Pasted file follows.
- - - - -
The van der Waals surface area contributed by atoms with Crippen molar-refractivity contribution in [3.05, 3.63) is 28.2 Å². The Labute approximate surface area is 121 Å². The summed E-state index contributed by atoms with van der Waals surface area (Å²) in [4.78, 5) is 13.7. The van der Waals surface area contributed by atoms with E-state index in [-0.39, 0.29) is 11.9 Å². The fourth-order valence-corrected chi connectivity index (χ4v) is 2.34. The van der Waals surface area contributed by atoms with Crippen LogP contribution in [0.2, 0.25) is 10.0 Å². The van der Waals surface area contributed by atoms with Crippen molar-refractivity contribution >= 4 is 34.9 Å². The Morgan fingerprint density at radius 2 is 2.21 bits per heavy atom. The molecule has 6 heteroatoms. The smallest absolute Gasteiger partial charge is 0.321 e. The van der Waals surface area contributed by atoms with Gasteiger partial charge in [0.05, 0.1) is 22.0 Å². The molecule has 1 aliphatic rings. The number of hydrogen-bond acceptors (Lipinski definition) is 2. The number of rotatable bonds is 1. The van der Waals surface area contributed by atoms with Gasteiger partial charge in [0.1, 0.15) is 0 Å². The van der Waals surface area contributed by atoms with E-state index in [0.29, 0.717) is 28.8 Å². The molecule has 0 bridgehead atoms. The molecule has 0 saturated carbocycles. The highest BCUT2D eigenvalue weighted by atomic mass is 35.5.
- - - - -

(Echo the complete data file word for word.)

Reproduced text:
The van der Waals surface area contributed by atoms with Crippen molar-refractivity contribution in [3.05, 3.63) is 28.2 Å². The Labute approximate surface area is 121 Å². The summed E-state index contributed by atoms with van der Waals surface area (Å²) in [4.78, 5) is 13.7. The van der Waals surface area contributed by atoms with E-state index in [-0.39, 0.29) is 11.9 Å². The fourth-order valence-corrected chi connectivity index (χ4v) is 2.34. The van der Waals surface area contributed by atoms with Crippen LogP contribution in [0.2, 0.25) is 10.0 Å². The van der Waals surface area contributed by atoms with Crippen molar-refractivity contribution >= 4 is 34.9 Å². The Morgan fingerprint density at radius 2 is 2.21 bits per heavy atom. The molecule has 6 heteroatoms. The smallest absolute Gasteiger partial charge is 0.321 e. The van der Waals surface area contributed by atoms with Gasteiger partial charge in [0.05, 0.1) is 22.0 Å². The molecule has 1 aliphatic rings. The number of hydrogen-bond acceptors (Lipinski definition) is 2. The number of rotatable bonds is 1. The van der Waals surface area contributed by atoms with Gasteiger partial charge in [0.1, 0.15) is 0 Å². The van der Waals surface area contributed by atoms with E-state index in [0.29, 0.717) is 28.8 Å². The molecule has 0 bridgehead atoms. The molecule has 0 saturated carbocycles. The highest BCUT2D eigenvalue weighted by atomic mass is 35.5.